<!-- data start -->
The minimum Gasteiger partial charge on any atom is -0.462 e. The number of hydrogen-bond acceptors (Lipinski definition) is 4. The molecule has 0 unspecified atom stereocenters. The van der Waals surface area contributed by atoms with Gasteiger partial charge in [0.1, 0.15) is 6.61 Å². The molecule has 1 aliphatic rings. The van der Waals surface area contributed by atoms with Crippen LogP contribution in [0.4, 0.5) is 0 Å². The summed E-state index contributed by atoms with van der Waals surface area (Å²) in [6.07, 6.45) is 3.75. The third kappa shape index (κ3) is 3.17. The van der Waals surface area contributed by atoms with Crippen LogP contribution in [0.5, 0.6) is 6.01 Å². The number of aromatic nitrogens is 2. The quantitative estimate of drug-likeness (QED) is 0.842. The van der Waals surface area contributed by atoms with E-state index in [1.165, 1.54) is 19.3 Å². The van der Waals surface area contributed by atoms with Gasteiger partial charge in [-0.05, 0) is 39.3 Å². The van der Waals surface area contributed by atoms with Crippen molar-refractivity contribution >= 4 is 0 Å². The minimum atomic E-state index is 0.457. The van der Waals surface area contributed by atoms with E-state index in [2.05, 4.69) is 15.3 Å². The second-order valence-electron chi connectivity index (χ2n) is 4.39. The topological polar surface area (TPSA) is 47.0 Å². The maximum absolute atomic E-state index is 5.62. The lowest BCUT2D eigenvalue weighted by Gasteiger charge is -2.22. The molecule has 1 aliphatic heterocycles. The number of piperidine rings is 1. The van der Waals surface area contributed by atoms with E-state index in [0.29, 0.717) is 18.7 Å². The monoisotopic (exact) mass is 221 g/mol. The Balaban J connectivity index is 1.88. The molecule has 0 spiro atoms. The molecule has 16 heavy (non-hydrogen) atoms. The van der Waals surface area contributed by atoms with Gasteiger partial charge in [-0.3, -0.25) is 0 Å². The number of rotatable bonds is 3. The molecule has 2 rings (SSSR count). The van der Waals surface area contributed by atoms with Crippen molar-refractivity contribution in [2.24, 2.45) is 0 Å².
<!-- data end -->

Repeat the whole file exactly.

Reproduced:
The minimum Gasteiger partial charge on any atom is -0.462 e. The number of hydrogen-bond acceptors (Lipinski definition) is 4. The molecule has 0 unspecified atom stereocenters. The van der Waals surface area contributed by atoms with Gasteiger partial charge in [0.1, 0.15) is 6.61 Å². The molecule has 1 aliphatic rings. The van der Waals surface area contributed by atoms with Crippen LogP contribution in [0.4, 0.5) is 0 Å². The summed E-state index contributed by atoms with van der Waals surface area (Å²) in [6.07, 6.45) is 3.75. The third kappa shape index (κ3) is 3.17. The van der Waals surface area contributed by atoms with Crippen LogP contribution in [0.5, 0.6) is 6.01 Å². The number of aromatic nitrogens is 2. The quantitative estimate of drug-likeness (QED) is 0.842. The van der Waals surface area contributed by atoms with E-state index in [1.165, 1.54) is 19.3 Å². The van der Waals surface area contributed by atoms with Gasteiger partial charge in [-0.05, 0) is 39.3 Å². The van der Waals surface area contributed by atoms with Crippen molar-refractivity contribution >= 4 is 0 Å². The minimum atomic E-state index is 0.457. The van der Waals surface area contributed by atoms with E-state index in [2.05, 4.69) is 15.3 Å². The second-order valence-electron chi connectivity index (χ2n) is 4.39. The topological polar surface area (TPSA) is 47.0 Å². The maximum absolute atomic E-state index is 5.62. The lowest BCUT2D eigenvalue weighted by Gasteiger charge is -2.22. The molecule has 1 aliphatic heterocycles. The number of piperidine rings is 1. The van der Waals surface area contributed by atoms with E-state index in [0.29, 0.717) is 18.7 Å². The monoisotopic (exact) mass is 221 g/mol. The Balaban J connectivity index is 1.88. The molecule has 0 spiro atoms. The molecule has 16 heavy (non-hydrogen) atoms. The van der Waals surface area contributed by atoms with Gasteiger partial charge in [-0.3, -0.25) is 0 Å². The number of rotatable bonds is 3. The molecule has 2 rings (SSSR count). The van der Waals surface area contributed by atoms with Crippen molar-refractivity contribution in [2.24, 2.45) is 0 Å².